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Risk factors for drug-resistant bacterial pneumonia in older patients hospitalized with pneumonia in a Chinese population

Ma, H. M., Ip, Margaret, Woo, Jean, Hui, David. S. C., Lui, Grace. C. Y., Lee, Nelson. L. S., Chan, Paul. K. S. and Rainer, Timothy H 2013. Risk factors for drug-resistant bacterial pneumonia in older patients hospitalized with pneumonia in a Chinese population. QJM: An International Journal of Medicine 106 (9) , pp. 823-829. 10.1093/qjmed/hct152

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Abstract

Background: The relationship between healthcare-associated pneumonia (HCAP) and resistant bacteria is unclear. The aim of this study was to identify the risk factors for pneumonia caused by drug-resistant bacteria (DRB). Methods: A prospective cohort study was conducted at a tertiary teaching hospital in Hong Kong. Consecutive older patients (aged ≥65 years) were hospitalized with pneumonia from January 2004 to June 2005. DRB comprised methicillin-resistant Staphylococcus aureus (MRSA), Pseudomonas aeruginosa, extended-spectrum β-lactamase (ESBL) producing Enterobacteriaceae and Acinetobacter baumannii. Results: The entire cohort consisted of 1176 older patients. Of 472 (40.1%) patients with etiological diagnosis established, bacterial pneumonia was found in 354 (30.1%) cases. DRB were isolated in 48 patients: P. aeruginosa (41), MRSA (5) and ESBL producing enteric bacilli (3). Co-infection with P. aeruginosa and MRSA was found in one patient. The prevalence of DRB in culture-positive pneumonia was 20.1% (48/239). Patients with DRB were more likely to have limitation in activities of daily living, bronchiectasis, dementia, severe pneumonia, recent hospitalization and recent antibiotic use. Logistic regression revealed that bronchiectasis [relative risk (RR) 14.12, P = 0.002], recent hospitalization (RR 4.89, P < 0.001) and severe pneumonia (RR 2.42, P = 0.010) were independent predictors of drug-resistant bacterial pneumonia. Conclusions: Recent hospitalization is the only risk factor for HCAP which is shown to be associated with DRB. Nursing home residence is not a risk factor. The concept of HCAP may not be totally applicable in Hong Kong where the prevalence of drug-resistant pathogens in pneumonia is low.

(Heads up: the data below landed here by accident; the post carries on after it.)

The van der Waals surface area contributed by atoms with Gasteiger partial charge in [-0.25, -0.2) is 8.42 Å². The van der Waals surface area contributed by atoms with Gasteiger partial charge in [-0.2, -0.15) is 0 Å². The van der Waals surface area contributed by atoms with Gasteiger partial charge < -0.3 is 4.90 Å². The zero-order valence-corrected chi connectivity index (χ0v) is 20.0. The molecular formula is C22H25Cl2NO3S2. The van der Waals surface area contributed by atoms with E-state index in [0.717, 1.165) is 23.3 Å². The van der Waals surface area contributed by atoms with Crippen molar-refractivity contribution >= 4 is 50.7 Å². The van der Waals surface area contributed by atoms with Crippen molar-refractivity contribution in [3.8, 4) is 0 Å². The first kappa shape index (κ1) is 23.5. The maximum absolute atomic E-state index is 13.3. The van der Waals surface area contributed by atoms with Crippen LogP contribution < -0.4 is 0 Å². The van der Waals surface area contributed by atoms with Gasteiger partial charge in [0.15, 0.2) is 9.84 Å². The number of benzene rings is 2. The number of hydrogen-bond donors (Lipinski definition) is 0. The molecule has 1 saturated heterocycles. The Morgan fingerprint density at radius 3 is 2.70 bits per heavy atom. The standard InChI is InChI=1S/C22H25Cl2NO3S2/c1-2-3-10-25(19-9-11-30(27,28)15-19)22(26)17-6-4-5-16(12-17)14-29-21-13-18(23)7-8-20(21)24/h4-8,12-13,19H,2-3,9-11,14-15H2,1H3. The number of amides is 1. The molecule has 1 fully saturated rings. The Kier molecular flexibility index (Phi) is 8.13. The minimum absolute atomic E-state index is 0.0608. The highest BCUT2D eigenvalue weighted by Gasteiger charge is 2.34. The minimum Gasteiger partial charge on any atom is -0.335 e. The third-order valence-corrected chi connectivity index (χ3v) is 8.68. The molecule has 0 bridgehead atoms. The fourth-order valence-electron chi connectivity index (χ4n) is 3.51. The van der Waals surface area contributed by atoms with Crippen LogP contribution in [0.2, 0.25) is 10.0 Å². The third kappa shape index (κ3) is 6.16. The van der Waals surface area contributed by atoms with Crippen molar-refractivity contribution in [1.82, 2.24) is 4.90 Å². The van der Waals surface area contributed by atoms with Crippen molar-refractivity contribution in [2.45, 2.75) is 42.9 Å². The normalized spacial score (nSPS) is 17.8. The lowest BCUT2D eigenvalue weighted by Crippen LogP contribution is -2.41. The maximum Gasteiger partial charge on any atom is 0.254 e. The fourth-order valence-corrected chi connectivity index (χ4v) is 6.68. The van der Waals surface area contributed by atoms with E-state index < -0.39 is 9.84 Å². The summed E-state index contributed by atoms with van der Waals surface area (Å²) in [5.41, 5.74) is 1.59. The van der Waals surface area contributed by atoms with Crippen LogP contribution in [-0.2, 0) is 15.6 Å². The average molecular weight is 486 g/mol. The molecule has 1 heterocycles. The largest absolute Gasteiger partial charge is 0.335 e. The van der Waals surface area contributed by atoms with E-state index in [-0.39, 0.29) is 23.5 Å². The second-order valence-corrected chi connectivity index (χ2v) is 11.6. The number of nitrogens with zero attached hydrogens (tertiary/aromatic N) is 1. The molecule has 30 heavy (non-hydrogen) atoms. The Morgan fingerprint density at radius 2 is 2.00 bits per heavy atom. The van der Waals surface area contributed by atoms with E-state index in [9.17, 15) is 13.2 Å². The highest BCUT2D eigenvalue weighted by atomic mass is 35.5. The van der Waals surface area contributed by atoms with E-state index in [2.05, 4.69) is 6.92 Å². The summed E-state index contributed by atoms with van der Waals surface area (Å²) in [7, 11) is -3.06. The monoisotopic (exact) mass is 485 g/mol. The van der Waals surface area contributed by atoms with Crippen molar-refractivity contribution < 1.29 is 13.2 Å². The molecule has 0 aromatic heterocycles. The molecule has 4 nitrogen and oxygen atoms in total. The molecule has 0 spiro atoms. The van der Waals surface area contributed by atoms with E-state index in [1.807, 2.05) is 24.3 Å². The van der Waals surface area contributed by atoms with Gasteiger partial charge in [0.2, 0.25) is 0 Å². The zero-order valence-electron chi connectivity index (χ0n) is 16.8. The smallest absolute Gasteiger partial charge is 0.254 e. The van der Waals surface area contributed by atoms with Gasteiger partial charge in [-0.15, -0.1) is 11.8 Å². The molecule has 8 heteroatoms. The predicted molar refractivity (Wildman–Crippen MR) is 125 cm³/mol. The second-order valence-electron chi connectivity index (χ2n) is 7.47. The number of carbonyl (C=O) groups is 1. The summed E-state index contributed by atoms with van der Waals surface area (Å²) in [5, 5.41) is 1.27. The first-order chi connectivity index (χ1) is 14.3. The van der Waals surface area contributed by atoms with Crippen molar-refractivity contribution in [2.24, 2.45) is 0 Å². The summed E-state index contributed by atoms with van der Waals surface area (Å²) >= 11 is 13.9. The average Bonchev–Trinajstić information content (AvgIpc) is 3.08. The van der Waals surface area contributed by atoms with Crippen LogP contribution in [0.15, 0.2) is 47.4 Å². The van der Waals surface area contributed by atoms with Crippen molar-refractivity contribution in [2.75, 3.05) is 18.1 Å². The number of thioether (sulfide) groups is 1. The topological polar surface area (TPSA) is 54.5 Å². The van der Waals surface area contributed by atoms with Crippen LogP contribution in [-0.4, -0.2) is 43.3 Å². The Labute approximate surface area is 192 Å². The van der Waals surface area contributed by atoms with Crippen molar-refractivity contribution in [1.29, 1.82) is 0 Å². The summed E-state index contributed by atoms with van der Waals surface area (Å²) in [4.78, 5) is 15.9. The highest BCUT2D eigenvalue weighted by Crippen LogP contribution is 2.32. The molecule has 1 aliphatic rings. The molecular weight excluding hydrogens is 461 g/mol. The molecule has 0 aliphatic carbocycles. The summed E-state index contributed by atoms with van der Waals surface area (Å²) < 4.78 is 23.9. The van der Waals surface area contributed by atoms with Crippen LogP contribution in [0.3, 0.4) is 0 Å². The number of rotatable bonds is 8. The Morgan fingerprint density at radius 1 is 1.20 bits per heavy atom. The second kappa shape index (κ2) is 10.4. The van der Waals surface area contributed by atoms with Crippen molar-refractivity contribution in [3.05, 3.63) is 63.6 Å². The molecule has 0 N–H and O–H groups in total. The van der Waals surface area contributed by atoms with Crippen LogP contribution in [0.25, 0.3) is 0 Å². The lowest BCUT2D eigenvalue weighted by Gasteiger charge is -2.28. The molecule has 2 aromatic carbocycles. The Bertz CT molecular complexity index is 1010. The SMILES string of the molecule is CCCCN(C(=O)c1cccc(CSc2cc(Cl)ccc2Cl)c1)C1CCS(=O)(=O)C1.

Item Type: Article
Date Type: Published Online
Status: Published
Schools: Medicine
Publisher: Oxford University Press
ISSN: 1460-2725
Last Modified: 04 Jun 2017 09:15
URI: http://orca-mwe.cf.ac.uk/id/eprint/92652

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